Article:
My goal was to increase the fiber content and to vary the wrappers nutritionally, and just to experiment with the besan flour for the heck of it. I have twice made the regular noodles with the whole wheat flour substitution and they came out well, so I decided to go the next step and try to make dumplings with it.
1 ½ cups of whole wheat flour
1/4 c besan flour (chickpea)
1 ¾ cups of white flour
1 t salt
2 eggs
¾ c water
Mix dry ingredients. Add eggs and water stir until it makes a dough. On a well floured surface. Divide into four balls; flatten each to a long narrow rectangle that is about ½ inch thick. Cover with plastic wrap, and then a towel. Let it rest for 30 minutes.
For me there was no rest, I made the filling.
For filling
10 oz ground turkey
2 slices of apple smoked deli ham, minced
¾ of a cup of leftover cooked carrots, mashed
1 leftover boiled egg, mashed
2T garlic chives from the garden, minced
1 clove of garlic, minced

I cut the rectangles into eighths. My daughter rolled out the wrappers, while I made the sauce. I made a basic white sauce, but substituted 1c of chicken broth for 1 cup of milk, for seasoning my daughter added our favorite garlic/herb seasoning, 2 good shakes.
Then she stirred the sauce while I filled and sealed the wrappers. We boiled them until they floated in a saucepan filled with water and sauced them and added Romano cheese to our taste at the table.
When it was all placed on the table my daughter was resistant to put the sauce on the dumplings, but with encouragement and referral to a movie she once saw, where a rat combined flavors to create new and more complex flavors, she gave it a try. She hesitantly broke off a small piece and dunked it in a small puddle of sauce. Her eyes flew wide open and she dunked it a second time, and made what we call nummy noises. Success!!

Thursday, September 10, 2009

Regional Impulses

I went into a Korean market today. I needed both a kimchi fix and a little lunch to tide me over so that I could complete my errands. I filled my basket with cucumber kimchi, rambutans, lychees, spinach and some mung bean sprouts and headed for the register. While waiting my turn I checked out today’s selection of foods that were freshly prepared in their kitchen. Today included chap chae, a dish with transparent sweet potato noodles, spinach and bits of beef, a Korean comfort food; spicy fish cake, which doesn’t taste fishy, and has a neat texture and flavor that my daughter can’t resist (me either), sushi-like rolls with seaweed, rice, eggs, vegetables and “krab”, spicy tofu with scallions, which is very spicy and filling, and a rice cake lightly sprinkled with black beans and shreds of pumpkin. I chose the chap chae and fish cake for my lunch.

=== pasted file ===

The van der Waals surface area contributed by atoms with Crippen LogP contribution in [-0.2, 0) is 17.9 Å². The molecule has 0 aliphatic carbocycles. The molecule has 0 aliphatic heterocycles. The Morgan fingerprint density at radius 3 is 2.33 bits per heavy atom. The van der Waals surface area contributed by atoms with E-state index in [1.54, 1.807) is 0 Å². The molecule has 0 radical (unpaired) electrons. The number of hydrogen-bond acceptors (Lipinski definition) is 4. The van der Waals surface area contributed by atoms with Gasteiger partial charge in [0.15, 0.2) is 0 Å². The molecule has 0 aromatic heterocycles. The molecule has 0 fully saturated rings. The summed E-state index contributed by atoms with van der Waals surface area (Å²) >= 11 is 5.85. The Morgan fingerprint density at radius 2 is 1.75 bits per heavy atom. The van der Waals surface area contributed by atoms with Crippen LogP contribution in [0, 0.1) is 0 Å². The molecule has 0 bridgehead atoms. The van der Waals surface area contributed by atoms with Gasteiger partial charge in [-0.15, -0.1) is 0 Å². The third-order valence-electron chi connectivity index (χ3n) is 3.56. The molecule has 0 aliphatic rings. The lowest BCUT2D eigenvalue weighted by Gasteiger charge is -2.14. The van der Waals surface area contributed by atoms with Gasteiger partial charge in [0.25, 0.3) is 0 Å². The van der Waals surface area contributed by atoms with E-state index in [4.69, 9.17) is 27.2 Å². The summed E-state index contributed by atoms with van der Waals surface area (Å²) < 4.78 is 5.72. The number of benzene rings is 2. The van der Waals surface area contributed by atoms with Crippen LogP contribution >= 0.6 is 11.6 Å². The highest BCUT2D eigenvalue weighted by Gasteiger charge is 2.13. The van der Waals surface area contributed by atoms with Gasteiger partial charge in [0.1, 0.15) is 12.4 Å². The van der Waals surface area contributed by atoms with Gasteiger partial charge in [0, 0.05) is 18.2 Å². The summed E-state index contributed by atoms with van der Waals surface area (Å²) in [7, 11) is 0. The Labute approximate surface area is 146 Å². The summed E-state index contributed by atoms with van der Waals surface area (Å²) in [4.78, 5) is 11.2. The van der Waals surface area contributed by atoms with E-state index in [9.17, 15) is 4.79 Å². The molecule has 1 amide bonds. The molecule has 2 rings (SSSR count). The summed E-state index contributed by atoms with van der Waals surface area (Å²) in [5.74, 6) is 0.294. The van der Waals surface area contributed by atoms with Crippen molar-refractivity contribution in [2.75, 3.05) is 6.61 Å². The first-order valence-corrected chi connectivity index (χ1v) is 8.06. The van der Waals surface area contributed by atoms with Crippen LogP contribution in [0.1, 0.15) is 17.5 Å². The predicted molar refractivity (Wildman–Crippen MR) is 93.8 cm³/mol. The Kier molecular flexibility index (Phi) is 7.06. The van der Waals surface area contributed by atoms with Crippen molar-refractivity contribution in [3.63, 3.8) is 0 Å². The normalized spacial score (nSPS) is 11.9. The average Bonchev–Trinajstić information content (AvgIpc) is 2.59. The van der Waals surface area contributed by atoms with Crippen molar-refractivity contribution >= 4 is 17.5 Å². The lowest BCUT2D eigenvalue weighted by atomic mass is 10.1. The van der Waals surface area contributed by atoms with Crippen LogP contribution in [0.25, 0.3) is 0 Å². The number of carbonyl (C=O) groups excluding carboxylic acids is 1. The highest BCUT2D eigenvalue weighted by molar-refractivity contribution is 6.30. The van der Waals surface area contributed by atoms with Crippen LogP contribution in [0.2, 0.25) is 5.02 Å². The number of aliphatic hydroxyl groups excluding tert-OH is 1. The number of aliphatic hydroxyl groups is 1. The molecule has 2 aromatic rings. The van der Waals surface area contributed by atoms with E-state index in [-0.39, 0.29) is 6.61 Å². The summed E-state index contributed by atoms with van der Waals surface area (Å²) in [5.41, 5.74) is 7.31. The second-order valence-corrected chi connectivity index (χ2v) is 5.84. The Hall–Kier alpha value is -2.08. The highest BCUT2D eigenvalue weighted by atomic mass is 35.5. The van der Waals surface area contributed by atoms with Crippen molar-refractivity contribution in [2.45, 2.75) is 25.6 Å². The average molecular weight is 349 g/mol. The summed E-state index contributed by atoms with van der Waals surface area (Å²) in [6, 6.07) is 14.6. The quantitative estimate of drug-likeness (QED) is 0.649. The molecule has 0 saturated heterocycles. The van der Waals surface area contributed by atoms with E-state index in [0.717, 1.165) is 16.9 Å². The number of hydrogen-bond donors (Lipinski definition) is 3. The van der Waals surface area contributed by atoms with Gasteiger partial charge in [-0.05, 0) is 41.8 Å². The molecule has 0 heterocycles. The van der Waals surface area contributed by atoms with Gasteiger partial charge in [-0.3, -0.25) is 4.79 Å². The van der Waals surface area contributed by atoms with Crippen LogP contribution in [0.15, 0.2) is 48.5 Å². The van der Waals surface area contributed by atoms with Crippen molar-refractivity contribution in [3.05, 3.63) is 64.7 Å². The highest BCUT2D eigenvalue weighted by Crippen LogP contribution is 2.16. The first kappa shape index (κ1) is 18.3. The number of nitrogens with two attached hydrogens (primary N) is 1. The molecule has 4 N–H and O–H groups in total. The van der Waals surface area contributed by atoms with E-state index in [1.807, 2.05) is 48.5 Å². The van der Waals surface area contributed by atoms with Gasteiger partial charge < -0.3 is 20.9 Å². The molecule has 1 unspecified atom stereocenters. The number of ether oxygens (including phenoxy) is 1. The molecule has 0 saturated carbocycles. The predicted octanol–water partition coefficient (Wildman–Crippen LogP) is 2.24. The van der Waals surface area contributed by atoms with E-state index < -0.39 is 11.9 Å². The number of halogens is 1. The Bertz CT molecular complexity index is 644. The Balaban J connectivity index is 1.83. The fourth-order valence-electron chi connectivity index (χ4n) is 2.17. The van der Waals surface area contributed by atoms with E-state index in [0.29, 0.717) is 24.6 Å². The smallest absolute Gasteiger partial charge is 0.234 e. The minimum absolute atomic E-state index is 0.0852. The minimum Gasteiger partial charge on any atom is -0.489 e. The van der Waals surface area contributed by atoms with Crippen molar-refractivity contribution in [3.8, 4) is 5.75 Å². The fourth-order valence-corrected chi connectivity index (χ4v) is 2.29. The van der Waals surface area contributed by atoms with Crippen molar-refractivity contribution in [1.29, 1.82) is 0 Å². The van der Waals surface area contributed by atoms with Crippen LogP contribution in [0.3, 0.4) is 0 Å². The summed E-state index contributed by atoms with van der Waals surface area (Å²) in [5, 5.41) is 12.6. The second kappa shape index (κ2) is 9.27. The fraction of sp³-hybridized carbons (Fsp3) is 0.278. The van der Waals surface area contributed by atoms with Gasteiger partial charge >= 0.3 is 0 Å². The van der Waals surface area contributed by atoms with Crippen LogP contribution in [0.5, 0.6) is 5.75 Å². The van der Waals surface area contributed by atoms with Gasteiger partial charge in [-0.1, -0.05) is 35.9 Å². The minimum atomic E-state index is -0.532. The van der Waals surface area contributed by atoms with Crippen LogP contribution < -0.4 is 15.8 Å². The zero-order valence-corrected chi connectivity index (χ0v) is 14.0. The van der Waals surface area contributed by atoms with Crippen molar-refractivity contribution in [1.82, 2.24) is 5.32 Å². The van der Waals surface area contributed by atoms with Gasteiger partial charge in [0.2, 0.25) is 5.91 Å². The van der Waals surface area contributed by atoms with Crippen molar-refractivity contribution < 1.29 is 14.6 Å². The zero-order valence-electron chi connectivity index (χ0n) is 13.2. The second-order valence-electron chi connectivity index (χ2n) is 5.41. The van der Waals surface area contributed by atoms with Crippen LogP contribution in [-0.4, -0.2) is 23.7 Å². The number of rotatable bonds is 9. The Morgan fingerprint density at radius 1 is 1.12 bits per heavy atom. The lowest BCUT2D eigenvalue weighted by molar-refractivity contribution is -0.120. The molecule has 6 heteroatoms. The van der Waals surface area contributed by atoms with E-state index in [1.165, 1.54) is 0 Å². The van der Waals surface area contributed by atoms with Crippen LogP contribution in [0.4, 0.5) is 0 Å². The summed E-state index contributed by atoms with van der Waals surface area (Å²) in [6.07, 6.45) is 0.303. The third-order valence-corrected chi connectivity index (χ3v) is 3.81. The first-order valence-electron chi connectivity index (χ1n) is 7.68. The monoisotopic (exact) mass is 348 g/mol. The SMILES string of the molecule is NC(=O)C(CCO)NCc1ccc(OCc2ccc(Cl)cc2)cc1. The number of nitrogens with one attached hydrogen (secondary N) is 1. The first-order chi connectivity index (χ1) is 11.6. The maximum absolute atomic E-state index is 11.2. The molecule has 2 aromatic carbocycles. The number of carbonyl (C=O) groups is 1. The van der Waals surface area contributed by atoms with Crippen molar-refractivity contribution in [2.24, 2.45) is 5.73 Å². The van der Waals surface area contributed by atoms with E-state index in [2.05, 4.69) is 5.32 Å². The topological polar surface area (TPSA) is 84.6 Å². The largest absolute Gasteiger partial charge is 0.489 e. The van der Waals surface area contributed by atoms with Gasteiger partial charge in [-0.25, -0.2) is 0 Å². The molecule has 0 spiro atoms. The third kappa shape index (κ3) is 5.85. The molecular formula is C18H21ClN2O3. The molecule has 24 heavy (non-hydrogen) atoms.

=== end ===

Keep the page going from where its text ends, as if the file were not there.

After it was all rung up and paid for, I weakened and asked the cashier to ring up the rice cake also. It was my adventure for the day. It wasn’t the type of rice cake that you find in a plastic bag in the cereal aisle. It was a moist, dense, cake-like snack with just a hint of sweetness. It had a very pretty look to it, so I had to give it a try. It was a nice finish for the salty and spicy lunch, very simple. There are enough leftovers of noodles and fish cakes from my lunch to get my daughter fueled up for soccer this evening, so I don’t have to cook if I don’t want to tonight.
I love to check out the food kept by the register in other small markets and convenience stores. Growing up in Southern New England, with its huge Italian population, I thought that all convenience stores had pizza strips next to the register. Pizza strips are rectangles of pizza dough that are about 12 inches long and 3 inches wide, which have a slightly sweet tomato sauce with little puddles of grease, but no cheese, they are utter simplicity and very delectable. They are typically found with a layer of grease soaked waxed paper between the strips.
When I lived in central California the registers all had corn nuts and churros by the register. I haven’t seen corn nuts in many years, so I just did a web search and they still seem to exist, but clearly not in the stores I frequent. Lime & Chile flavor was my favorite. In Pennsylvania I remember baked goods being in that same spot.
Around here in Florida it seems that pickled eggs in bright red brine and boiled peanuts fit the bill for the regional impulse buy treats. I haven’t gotten my courage up yet for the pickled eggs the brine just looks unnatural, but the boiled peanuts’ were less of a leap, their texture and the salt are good for nibbling on the go, if you aren’t the driver.
I just got a book on inter-library loan about dumplings, I may have to read it, test it and write about it in the next couple of weeks.

Tuesday, September 8, 2009

We're Jammin'

I eat grape jam about four times a year, other family members eat much more of it, but it is me who plans the annual trip out to the u-pick to fill our buckets with grapes.
We got up early on Sunday as planned, slapped on the sunscreen and big hats, had a quick bite and were out the door as the fog was burning off, which meant we were leaving just a little later than we should have.
At the vineyard, there were two other families already there, one, clearly early risers, were leaving. As we exited the car the farmer started pulling out the picking buckets for us. He directed us to the variety that most jelly makers prefer Ison, rather than Black Fry and we headed out to the vines. Muscadine grapes are different from any other grapes I have ever seen. They have the dark skin and gelatinous insides like the Concord, but they are almost the size of a small plum. Every year I marvel at their enormity.